Pale blue, cream, and lavender Lilac, mauve, and silver Fuchsia, emerald green, and black
Mint green, blush pink, and dove gray Lavender, pastel green, and butter yellow Tangerine, hot pink, and royal purple
Blush pink, ivory, and gold Pale yellow, lavender, and silver Teal, coral, and champagne
Peach, cream, and seafoam green Dusty rose, mint green, and blush Gold, navy blue, and burgundy


Classic Romantic Daring
Burgundy, ivory, and forest green Plum, mauve, and rose gold Teal, purple, and gold
Navy blue, burnt orange, and champagne Deep red, dusty pink, and antique gold Burnt orange, dark purple, and black
Rust orange, mustard yellow, and brown Emerald green, copper, and ivory Maroon, mustard yellow, and olive green
Burgundy, ivory, and gold Dusty rose, dusty blue, and silver Plum, navy blue, and silver
Deep red, cream, and forest green Rust orange, dusty pink, and copper Olive green, burgundy, and gold


Classic Romantic Daring
Navy blue, silver, and white Dusty blue, blush pink, and silver Emerald green, gold, and black
Burgundy, gold, and ivory Deep purple, lavender, and rose gold Plum, navy blue, and silver
Black, white, and red Silver, icy blue, and lilac Burgundy, forest green, and charcoal gray
Navy blue, cream, and silver Dusty blue, mauve, and silver Emerald green, red, and gold
Silver, white, and deep red Dusty rose, lavender, and silver Black, gold, and dark purple


Classic Romantic Daring
Dark blue, silver, and white Dusty blue, blush pink, and silver Emerald green, gold, and black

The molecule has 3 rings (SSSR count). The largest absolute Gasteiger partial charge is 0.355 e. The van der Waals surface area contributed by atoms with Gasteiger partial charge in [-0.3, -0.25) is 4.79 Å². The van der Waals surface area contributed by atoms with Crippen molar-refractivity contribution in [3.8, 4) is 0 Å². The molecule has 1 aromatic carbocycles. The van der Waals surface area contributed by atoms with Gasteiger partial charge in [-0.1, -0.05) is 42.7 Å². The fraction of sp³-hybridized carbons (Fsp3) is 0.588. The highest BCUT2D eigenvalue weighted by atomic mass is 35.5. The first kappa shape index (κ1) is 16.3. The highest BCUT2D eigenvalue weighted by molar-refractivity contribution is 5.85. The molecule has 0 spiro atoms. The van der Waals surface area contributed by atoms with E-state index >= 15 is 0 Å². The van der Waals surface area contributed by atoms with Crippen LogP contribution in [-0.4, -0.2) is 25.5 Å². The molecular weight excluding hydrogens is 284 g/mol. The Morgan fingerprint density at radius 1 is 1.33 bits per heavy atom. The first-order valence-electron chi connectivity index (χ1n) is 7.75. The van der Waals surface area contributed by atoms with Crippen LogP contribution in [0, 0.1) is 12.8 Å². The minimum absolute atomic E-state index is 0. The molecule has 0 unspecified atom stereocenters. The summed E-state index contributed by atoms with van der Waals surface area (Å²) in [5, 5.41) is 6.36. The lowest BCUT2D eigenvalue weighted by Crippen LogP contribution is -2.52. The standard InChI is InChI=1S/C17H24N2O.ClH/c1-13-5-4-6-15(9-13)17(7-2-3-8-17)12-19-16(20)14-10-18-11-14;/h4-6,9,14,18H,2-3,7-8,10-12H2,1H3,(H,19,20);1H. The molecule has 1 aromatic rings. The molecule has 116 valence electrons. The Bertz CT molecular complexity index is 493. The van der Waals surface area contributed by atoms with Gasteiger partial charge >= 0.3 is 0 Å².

Burgundy, gold, and ivory Deep purple, lavender, and rose gold Plum, navy blue, and silver
Black, white, and red Silver, icy blue, and lilac Burgundy, forest green, and charcoal gray
Dark green, cream, and gold Deep red, blush pink, and silver Navy blue, emerald green, and silver
Silver, white, and forest green Dusty rose, gray, and silver Black, silver, and deep purple

Looking for some expert ideas for what color palettes are trending right now? Here’s what the pros have to say.

Blue and gold:

wedding colors blue and gold

If you’re hosting a seaside wedding Gregoli recommends making blue and gold the all-star cast members of your big day. “To pull off an upscale nautical vibe, focus on the details of stripes, seersucker, and gingham to stay on theme,” she says. “If you’re going for a more traditional style consider deeper shades of blue and metallic gold for a wedding color palette that’s as regal as can be.”

Green and ivory:

wedding colors green and ivory

What is trending now—which is perfect for a more natural and organic feeling—is green and ivory. It lends itself well to everything from a wedding in a rustic barn or on an industrial rooftop,” says Gregoli. “If you prefer plants or succulents over flowers, trade traditional blooms for modern garlands of long, wispy greens.”

Deep plum with marigold or saffron:

wedding colors plum and saffron

This is one of Carlson’s favorite color combinations in recent years. “Something about this feels so rich and romantic. It’s one of the few palettes that I think could be left as a pair or even extended into 4 to 5 complementary colors,” she says. “One pop of purple against a backdrop of cinnamon, burnt yellow, tan, or even eggshell is incredibly attractive.”

Yellow and blush:

wedding colors yellow and blush